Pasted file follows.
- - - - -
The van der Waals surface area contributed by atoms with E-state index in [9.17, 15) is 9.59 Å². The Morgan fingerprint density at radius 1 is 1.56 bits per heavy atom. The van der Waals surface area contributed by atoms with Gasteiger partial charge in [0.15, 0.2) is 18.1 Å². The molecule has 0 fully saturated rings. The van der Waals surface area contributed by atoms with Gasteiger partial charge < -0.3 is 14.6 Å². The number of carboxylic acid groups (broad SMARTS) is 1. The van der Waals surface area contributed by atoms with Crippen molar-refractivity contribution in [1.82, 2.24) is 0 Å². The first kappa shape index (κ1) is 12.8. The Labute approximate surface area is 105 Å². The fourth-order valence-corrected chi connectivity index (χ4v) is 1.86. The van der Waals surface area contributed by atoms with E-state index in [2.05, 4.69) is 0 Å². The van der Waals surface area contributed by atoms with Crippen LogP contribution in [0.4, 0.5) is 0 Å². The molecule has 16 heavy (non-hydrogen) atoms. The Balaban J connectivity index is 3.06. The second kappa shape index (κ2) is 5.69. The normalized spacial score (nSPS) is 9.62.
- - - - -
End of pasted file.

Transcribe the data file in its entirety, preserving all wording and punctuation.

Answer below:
The van der Waals surface area contributed by atoms with E-state index in [9.17, 15) is 9.59 Å². The Morgan fingerprint density at radius 1 is 1.56 bits per heavy atom. The van der Waals surface area contributed by atoms with Gasteiger partial charge in [0.15, 0.2) is 18.1 Å². The molecule has 0 fully saturated rings. The van der Waals surface area contributed by atoms with Gasteiger partial charge < -0.3 is 14.6 Å². The number of carboxylic acid groups (broad SMARTS) is 1. The van der Waals surface area contributed by atoms with Crippen molar-refractivity contribution in [1.82, 2.24) is 0 Å². The first kappa shape index (κ1) is 12.8. The Labute approximate surface area is 105 Å². The fourth-order valence-corrected chi connectivity index (χ4v) is 1.86. The van der Waals surface area contributed by atoms with E-state index in [2.05, 4.69) is 0 Å². The van der Waals surface area contributed by atoms with Crippen LogP contribution in [0.4, 0.5) is 0 Å². The molecule has 16 heavy (non-hydrogen) atoms. The Balaban J connectivity index is 3.06. The second kappa shape index (κ2) is 5.69. The normalized spacial score (nSPS) is 9.62.